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Fighting disease with vaccine
Tribune News Service

The risk of potentially serious childhood illnesses will be lessened in Montana this year, thanks to a law enacted by the 2015 Legislature and Gov. Steve Bullock.

By updating the state’s requirements for vaccines needed to attend K-12 schools, Montana leaders are giving our children the same healthy advantage that children in other states have benefited from for years.

The law changes two things:

- Students must have two varicella (chicken pox) vaccines. Previously none was required.

- Students in grades 7-13 must have one pertussis (whooping cough) booster shot.

Both of these requirements have been previously recommended by the Centers for Disease Control and Prevention. Montana was the last of the 50 states to require the chicken pox vaccine for school children. Earlier this year, only two other states lacked the requirement for teens to get a pertussis booster.

Montana’s outdated requirements had bad consequences for our children: In 2013, Montana was No. 1 in the nation for the highest rate of pertussis infection and one child’s death resulted from pertussis, according to testimony to lawmakers. In that year, Montana’s pertussis rate was 69 cases per 100,000 population, compared with 9 cases per 100,000 nationally.

Montana year after year has had more chicken pox cases reported than our neighboring states, all of which require the vaccine for children to enter kindergarten.

According to the 2013 National Immunization Survey for Adolescents, 84 percent of Montana kids had received the pertussis booster, compared with 86 percent nationally.

Only 59 percent of Montana kids had the two-shot varicella series, compared with 78 percent nationally.

The impetus for the update enacted this year actually came from a Legislative Audit Division audit that recommended seeking legislation to better align state requirements with national recommendations.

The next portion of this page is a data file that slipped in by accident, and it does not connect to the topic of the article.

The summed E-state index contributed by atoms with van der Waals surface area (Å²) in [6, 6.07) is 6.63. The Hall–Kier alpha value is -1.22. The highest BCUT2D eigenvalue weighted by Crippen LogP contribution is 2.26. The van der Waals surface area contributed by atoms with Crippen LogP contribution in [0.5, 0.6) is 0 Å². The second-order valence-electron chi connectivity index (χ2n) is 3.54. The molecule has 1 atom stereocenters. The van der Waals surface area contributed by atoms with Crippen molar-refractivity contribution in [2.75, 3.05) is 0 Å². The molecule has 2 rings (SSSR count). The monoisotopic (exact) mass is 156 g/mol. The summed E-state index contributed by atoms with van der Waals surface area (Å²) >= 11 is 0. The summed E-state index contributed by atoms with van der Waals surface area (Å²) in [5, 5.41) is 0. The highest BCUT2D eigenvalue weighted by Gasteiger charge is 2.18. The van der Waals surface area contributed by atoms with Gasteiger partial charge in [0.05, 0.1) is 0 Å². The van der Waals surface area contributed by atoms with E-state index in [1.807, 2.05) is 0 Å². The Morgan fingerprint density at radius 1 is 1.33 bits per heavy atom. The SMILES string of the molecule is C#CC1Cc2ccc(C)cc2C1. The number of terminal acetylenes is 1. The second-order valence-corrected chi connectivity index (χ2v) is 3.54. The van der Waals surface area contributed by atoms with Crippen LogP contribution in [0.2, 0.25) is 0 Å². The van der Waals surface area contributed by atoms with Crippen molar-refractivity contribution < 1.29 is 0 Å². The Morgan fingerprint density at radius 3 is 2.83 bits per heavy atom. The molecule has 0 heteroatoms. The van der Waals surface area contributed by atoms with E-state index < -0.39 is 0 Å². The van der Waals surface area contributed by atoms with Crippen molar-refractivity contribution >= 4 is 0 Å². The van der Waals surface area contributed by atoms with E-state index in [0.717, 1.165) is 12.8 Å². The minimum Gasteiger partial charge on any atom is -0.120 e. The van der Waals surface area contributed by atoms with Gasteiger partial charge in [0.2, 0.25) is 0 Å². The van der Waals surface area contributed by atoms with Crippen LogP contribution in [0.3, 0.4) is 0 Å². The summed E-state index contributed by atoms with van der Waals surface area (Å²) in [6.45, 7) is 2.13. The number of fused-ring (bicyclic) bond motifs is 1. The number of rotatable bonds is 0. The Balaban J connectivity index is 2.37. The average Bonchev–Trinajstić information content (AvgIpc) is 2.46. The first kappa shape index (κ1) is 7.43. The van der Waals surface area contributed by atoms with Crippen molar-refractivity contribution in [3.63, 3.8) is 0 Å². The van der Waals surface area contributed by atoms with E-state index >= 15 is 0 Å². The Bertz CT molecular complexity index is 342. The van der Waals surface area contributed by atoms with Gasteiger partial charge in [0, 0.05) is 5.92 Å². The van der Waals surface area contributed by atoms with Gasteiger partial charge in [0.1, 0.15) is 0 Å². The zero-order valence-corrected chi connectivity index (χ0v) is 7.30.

Vaccinating school kids helps other Montanans. Many school-age children have younger siblings who would be at risk of infection if the school child fell ill. Whooping cough is most serious in newborns, but the vaccine cannot be administered to infants younger than two months. Thus, by vaccinating the school-age youngsters, the babies are better protected.

The law also protects children and adults who cannot be vaccinated for medical reasons, such as having an impaired immune system related to cancer treatment.

Exemptions remain

Montana law still provides exemptions from vaccines for religious and medical reasons. The 2015 legislation didn’t change the exemptions.

When House Bill 158 had hearings, its supporters included Montana public health officials from the state and counties, school nurses, Billings Clinic, Montana Medical Association, Montana Public Health Association and MHA, an association of health care providers, including hospitals, nursing homes and home health agencies.

Lack of updated requirements cost taxpayers money, in addition to the suffering caused by these preventable diseases.

A pertussis outbreak in a rural Gallatin County school earlier this year resulted in 11 cases of whooping cough, and 300 contacts that public health officials had to contact for preventive treatment, Jill Seeley of the Gallatin City-County Health Department told the House Education Committee. That outbreak required more than 80 hours of nursing work.

Seeley recalled another pertussis outbreak a few years ago in Bozeman High School that resulted in 43 cases with 1,500 contacts and cost taxpayers $38,000.

Voting for health

Rep. Margie MacDonald, D-Billings, sponsored the bill, which passed the House on a 57-43 vote and cleared the Senate 36-14.

We applaud MacDonald and the lawmakers of both parties who voted for HB158 to support healthier Montana kids. Those voting for kids included Sens. Duane Ankney, Elsie Arntzen, Taylor Brown, Robyn Driscoll, Doug Kary, Mary McNally, Sharon Stewart-Peregoy, and Roger Webb.

In the House, the vote split more on partisan lines. The only Yellowstone County Republican representatives who voted for the vaccine update were Geraldine Custer, Don Jones and Tom Richmond. These lawmakers stood up for public health despite their party leaders voting against the update.

If your kids haven’t been vaccinated against chicken pox, or you have a student going into grades 7-12 who hasn’t had a booster shot, now is the time to catch them up. Check with your family health care provider, or county health department for vaccine availability. In Yellowstone County, RiverStone Health, 123 S. 27th St., has scheduled extra vaccine clinic hours through Sept. 16.

The law says the children should be up-to-date on vaccines by Oct. 1.


Opinion Editor

Opinion editor for The Billings Gazette.